Now that you’ve adopted a Mountain Birdwatch route, you’re ready to start preparing for your June adventure! You’ll find everything you need below. (Don’t have a route yet? Then check out the How to Participate page.) If you’re new to Mountain Birdwatch, then you’ll want to peruse all of the materials listed below and give yourself plenty of time to start learning the birds and the protocols–April is a great time to kick things into high gear.
TRAINING DOCUMENTS & BLANK DATASHEETS
- Is this your first year doing Mountain Birdwatch?! Then please read this 10-point checklist.
- The complete Mountain Birdwatch manual for 2021
- The condensed version of the Mountain Birdwatch manual for 2021 (it’s a great idea to take a copy with you into the field)
- Blank datasheets: for each sampling station on your route you’ll need a copy of pages 1 and 2. You just need one copy of pages 3 and 4 (the comment pages) per route.
- ID cheat sheet for our 10 monitored bird species & red squirrel
- Route documents (best to print directly from web or using Adobe reader (not Foxit Reader); for your adopted route(s) in New York, Vermont, New Hampshire, or Maine.
- Click here to scroll to the bottom for data entry instructions.
Zoom Online Trainings and MBW Q&A Sessions
Everyone is welcome to participate. I’ll tailor these sessions to the needs of folks who register, but it would be helpful if you’d read the condensed version of the MBW training manual before this session. If these group times don’t work for you, just send me an email. We’ll meet one-on-one via Zoom.
- April 19, 12-1 pm (EST).
- May 3, 12-1 pm (EST).
- May 17, 12-1 pm (EST). Register here.
AUDIO TRACKS & BIRD SONG QUIZ
Check out these helpful narrated audio tracks (1-18) below. Once you’re ready, try a mock series of point counts–print out some datasheets and take the audio quiz (track 20) a few times and then look at the key (provided below). Don’t worry about estimating distance to the birds in this audio track–just practice filling out the datasheet and becoming more familiar with these species’ vocalizations. There are long stretches of silence in this audio track–that’s normal–just like what you’ll experience in the mountains in June!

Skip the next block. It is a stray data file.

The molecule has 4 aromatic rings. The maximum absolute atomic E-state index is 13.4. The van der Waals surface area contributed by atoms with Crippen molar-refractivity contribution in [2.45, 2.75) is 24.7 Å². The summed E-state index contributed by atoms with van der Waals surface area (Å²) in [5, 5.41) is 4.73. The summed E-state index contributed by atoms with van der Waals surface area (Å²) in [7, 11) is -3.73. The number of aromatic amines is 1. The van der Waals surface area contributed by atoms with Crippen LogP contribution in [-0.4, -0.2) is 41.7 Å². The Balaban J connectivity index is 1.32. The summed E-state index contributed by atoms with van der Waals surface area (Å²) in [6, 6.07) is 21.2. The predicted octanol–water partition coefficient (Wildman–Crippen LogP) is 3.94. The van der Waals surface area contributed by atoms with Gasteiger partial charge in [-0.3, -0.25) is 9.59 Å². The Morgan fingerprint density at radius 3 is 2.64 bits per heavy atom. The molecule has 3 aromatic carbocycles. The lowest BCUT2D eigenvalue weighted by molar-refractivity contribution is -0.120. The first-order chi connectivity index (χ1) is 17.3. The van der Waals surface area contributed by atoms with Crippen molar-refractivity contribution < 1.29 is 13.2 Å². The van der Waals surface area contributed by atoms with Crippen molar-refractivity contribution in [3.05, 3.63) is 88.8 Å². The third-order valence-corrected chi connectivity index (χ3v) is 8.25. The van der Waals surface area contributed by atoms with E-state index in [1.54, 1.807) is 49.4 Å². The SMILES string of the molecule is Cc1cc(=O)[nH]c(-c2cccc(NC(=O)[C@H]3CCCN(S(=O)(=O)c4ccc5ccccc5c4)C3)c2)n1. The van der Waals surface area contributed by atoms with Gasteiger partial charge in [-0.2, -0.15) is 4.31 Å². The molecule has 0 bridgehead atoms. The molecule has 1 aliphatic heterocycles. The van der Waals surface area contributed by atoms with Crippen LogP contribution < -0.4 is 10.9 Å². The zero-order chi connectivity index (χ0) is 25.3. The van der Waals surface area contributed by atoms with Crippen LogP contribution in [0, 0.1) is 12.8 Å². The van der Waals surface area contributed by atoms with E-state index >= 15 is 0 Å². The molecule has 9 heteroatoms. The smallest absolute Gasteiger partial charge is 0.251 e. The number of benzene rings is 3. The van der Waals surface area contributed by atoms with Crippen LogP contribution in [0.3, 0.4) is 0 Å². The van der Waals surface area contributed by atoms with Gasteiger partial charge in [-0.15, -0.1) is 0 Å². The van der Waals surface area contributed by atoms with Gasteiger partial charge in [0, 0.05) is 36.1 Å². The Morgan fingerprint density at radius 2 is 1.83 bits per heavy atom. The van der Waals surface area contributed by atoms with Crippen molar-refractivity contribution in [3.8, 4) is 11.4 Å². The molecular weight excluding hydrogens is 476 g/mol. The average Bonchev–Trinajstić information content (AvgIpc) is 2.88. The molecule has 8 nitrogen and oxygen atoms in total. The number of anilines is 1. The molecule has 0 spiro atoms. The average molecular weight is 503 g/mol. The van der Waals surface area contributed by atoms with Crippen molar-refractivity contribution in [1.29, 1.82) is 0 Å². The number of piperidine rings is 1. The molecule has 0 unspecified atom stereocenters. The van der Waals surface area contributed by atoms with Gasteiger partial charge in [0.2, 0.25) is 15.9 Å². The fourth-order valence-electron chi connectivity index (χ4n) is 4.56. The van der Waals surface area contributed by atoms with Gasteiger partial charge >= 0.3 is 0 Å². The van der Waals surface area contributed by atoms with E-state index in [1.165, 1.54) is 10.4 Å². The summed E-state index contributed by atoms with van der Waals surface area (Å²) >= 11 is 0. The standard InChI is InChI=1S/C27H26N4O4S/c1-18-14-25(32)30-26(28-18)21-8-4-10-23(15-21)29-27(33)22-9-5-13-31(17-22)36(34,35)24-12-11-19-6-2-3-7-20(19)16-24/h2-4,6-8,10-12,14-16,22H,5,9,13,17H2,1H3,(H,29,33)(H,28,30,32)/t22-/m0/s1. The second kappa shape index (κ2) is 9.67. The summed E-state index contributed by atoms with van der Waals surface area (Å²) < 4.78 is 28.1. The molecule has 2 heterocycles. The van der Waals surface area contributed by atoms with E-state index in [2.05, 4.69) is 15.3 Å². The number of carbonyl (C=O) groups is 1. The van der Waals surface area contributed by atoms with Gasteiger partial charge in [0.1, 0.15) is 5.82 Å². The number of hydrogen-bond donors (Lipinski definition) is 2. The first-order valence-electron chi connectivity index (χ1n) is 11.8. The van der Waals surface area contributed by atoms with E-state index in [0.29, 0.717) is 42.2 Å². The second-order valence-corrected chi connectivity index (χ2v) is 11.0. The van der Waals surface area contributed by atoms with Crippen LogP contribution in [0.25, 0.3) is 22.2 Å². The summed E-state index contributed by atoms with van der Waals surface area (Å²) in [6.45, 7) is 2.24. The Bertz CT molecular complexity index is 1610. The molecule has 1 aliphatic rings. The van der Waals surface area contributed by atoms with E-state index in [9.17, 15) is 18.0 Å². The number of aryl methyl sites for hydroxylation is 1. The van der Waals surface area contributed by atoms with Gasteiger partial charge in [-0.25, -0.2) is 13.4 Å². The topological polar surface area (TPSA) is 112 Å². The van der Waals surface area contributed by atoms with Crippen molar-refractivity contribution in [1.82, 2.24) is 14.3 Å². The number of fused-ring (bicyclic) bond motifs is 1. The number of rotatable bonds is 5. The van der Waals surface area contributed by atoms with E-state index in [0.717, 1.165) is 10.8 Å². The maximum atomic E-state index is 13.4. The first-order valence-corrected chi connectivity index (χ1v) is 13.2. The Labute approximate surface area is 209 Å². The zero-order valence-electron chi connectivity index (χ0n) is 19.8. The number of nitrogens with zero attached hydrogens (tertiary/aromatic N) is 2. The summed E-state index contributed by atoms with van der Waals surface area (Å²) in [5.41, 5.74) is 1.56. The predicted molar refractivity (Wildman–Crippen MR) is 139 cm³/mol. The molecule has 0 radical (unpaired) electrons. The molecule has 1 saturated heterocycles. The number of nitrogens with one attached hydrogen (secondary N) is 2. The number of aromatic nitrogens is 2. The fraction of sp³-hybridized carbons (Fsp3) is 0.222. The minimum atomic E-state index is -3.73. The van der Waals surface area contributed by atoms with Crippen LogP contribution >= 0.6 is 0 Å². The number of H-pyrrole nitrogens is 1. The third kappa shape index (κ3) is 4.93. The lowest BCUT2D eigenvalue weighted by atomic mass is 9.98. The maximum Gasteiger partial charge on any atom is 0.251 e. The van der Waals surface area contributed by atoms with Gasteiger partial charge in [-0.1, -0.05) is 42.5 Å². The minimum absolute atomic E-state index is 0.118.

- Track 1: Introduction
- Track 2: Bicknell’s Thrush
- Track 3: Swainson’s Thrush
- Track 4: Hermit Thrush
- Track 5: White-throated Sparrow
- Track 6: Fox Sparrow
- Track 7: Winter Wren
- Track 8: Blackpoll Warbler
- Track 9: Black-capped Chickadee
- Track 10: Boreal Chickadee
- Track 11: Yellow-bellied Flycatcher
- Track 12: Red Squirrel
- Track 13: Compare Bicknell’s Thrush, Veery
- Track 14: Compare Winter Wren, Ruby-crowned Kinglet
- Track 15: Compare Blackpoll Warbler, Cape May Warbler, Bay-breasted Warbler
- Track 16: Compare Blackpoll Warbler, Dark-eyed Junco
- Track 17: Compare Lincoln’s Sparrow, Fox Sparrow
- Track 18: Compare Least Flycatcher, Yellow-bellied Flycatcher
- Here’s a simulated 20-minute point count audio file (click the black play bar). All of the vocalizations in this file were included in the above 18 tracks. If there’s a vocalization that you don’t recognize, then take a moment to re-listen to the above tracks. Once you’re feeling good about your bird ID ability–proceed to the quiz (tracks 19 and 20).
- Track 19: Instructions for the quiz (track 20)
- Track 20: Quiz and the Quiz Identification Key (no peeking until after you listen to Track 20!)
How did you do? Listen to the audio tracks as many times as needed until you have a good grasp on these species’ vocalizations. Then check out the protocol video, where we’ll walk you through a mock point count and fill out the data sheet together. Bird and squirrel vocalizations generously provided by the Macaulay Library at the Cornell Lab of Ornithology.
Congratulations! You have survived the black flies, arrived at your mountain route before the sun, located your survey stations, and maybe even heard a Bicknell’s Thrush or a Winter Wren. There are just a few more steps to complete your Mountain Birdwatch community scientist commitment.
- Notify the MBW director that your survey is complete– As soon as you complete your survey, please email Jason Hill (jhill ‘at’ vtecostudies.org) to notify him that you were able to survey your route.
- Double-check your data–Make sure to double-check to ensure you have accurately tallied the number of individuals of each species at each distance class.
- Submit your data online–Our incredible colleagues at the Forest Ecosystem Monitoring Cooperative have made this experience as easy as pie. The database is incredibly intuitive, but check out the video tutorial (below) on how to enter your data online. Please enter your data online by July 15th so our interns have time to proof your data before they leave us in early August.
- Mail in your data sheets–Please photocopy your data sheets for your records and mail the originals to Jason Hill at Vermont Center for Ecostudies, PO Box 420, Norwich, VT 05055. Please mail in your data by July 15th so that our seasonal interns can proof your data.
- Treat yourself to a maple creemee. Well done.
ONLINE DATA ENTRY VIDEO
Check out the online data entry tutorial for a demonstration of entering survey data into the online database. A few tiny things have changed for 2021, but they will be quite obvious to you.